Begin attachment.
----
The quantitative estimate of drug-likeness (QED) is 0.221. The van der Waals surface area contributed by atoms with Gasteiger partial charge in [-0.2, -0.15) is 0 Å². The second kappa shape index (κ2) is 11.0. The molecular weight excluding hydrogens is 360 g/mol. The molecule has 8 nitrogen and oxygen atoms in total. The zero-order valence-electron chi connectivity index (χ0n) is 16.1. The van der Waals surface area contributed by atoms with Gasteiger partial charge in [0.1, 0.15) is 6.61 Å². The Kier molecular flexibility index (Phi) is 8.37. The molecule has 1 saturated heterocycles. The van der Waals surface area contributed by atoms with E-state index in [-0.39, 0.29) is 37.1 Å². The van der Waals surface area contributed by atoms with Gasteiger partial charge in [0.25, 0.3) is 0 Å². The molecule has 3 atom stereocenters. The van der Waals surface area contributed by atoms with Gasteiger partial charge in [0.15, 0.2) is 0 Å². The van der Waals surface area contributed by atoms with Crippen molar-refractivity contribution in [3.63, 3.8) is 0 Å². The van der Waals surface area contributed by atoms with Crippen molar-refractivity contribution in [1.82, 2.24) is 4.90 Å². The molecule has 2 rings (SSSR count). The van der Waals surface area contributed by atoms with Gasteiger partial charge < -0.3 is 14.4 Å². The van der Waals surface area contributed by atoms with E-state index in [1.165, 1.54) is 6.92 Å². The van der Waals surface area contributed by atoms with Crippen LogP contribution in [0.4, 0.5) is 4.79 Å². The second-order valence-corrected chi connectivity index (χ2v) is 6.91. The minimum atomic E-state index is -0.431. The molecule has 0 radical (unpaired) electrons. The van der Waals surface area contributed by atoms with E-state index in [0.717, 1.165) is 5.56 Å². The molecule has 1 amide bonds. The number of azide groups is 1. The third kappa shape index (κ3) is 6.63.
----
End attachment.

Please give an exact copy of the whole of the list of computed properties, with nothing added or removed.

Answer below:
The quantitative estimate of drug-likeness (QED) is 0.221. The van der Waals surface area contributed by atoms with Gasteiger partial charge in [-0.2, -0.15) is 0 Å². The second kappa shape index (κ2) is 11.0. The molecular weight excluding hydrogens is 360 g/mol. The molecule has 8 nitrogen and oxygen atoms in total. The zero-order valence-electron chi connectivity index (χ0n) is 16.1. The van der Waals surface area contributed by atoms with Gasteiger partial charge in [0.1, 0.15) is 6.61 Å². The Kier molecular flexibility index (Phi) is 8.37. The molecule has 1 saturated heterocycles. The van der Waals surface area contributed by atoms with E-state index in [-0.39, 0.29) is 37.1 Å². The van der Waals surface area contributed by atoms with Gasteiger partial charge in [0.25, 0.3) is 0 Å². The molecule has 3 atom stereocenters. The van der Waals surface area contributed by atoms with Gasteiger partial charge in [0.15, 0.2) is 0 Å². The van der Waals surface area contributed by atoms with Crippen molar-refractivity contribution in [3.63, 3.8) is 0 Å². The van der Waals surface area contributed by atoms with Crippen molar-refractivity contribution in [1.82, 2.24) is 4.90 Å². The molecule has 2 rings (SSSR count). The van der Waals surface area contributed by atoms with Gasteiger partial charge < -0.3 is 14.4 Å². The van der Waals surface area contributed by atoms with E-state index in [1.165, 1.54) is 6.92 Å². The van der Waals surface area contributed by atoms with Crippen LogP contribution in [0.4, 0.5) is 4.79 Å². The second-order valence-corrected chi connectivity index (χ2v) is 6.91. The minimum atomic E-state index is -0.431. The molecule has 0 radical (unpaired) electrons. The van der Waals surface area contributed by atoms with E-state index in [0.717, 1.165) is 5.56 Å². The molecule has 1 amide bonds. The number of azide groups is 1. The third kappa shape index (κ3) is 6.63.